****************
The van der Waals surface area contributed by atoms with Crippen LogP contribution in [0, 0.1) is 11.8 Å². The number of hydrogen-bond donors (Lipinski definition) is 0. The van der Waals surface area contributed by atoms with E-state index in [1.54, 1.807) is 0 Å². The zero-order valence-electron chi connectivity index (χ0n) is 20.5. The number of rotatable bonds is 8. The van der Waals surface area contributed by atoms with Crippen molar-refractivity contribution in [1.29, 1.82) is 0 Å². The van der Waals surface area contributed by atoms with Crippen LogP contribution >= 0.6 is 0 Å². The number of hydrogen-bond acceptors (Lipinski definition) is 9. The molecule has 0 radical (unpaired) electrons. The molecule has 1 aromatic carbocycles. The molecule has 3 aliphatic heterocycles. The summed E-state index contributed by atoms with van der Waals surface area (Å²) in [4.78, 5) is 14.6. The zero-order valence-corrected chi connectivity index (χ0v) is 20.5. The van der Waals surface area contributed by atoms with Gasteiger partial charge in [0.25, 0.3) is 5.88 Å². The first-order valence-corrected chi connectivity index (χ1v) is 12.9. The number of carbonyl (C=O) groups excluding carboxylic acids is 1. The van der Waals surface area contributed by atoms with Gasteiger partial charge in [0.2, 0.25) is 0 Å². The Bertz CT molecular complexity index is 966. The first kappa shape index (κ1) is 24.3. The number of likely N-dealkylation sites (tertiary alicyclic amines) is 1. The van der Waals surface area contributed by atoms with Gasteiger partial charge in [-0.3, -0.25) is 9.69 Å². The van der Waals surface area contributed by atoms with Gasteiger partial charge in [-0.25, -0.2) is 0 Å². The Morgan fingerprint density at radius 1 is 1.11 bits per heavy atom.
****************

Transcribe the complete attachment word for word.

The van der Waals surface area contributed by atoms with Crippen LogP contribution in [0, 0.1) is 11.8 Å². The number of hydrogen-bond donors (Lipinski definition) is 0. The van der Waals surface area contributed by atoms with E-state index in [1.54, 1.807) is 0 Å². The zero-order valence-electron chi connectivity index (χ0n) is 20.5. The number of rotatable bonds is 8. The van der Waals surface area contributed by atoms with Crippen molar-refractivity contribution in [1.29, 1.82) is 0 Å². The van der Waals surface area contributed by atoms with Crippen LogP contribution >= 0.6 is 0 Å². The number of hydrogen-bond acceptors (Lipinski definition) is 9. The molecule has 0 radical (unpaired) electrons. The molecule has 1 aromatic carbocycles. The molecule has 3 aliphatic heterocycles. The summed E-state index contributed by atoms with van der Waals surface area (Å²) in [4.78, 5) is 14.6. The zero-order valence-corrected chi connectivity index (χ0v) is 20.5. The van der Waals surface area contributed by atoms with Gasteiger partial charge in [0.25, 0.3) is 5.88 Å². The first-order valence-corrected chi connectivity index (χ1v) is 12.9. The number of carbonyl (C=O) groups excluding carboxylic acids is 1. The van der Waals surface area contributed by atoms with Gasteiger partial charge in [0.2, 0.25) is 0 Å². The Bertz CT molecular complexity index is 966. The first kappa shape index (κ1) is 24.3. The number of likely N-dealkylation sites (tertiary alicyclic amines) is 1. The van der Waals surface area contributed by atoms with Gasteiger partial charge in [-0.3, -0.25) is 9.69 Å². The van der Waals surface area contributed by atoms with Gasteiger partial charge in [-0.25, -0.2) is 0 Å². The Morgan fingerprint density at radius 1 is 1.11 bits per heavy atom.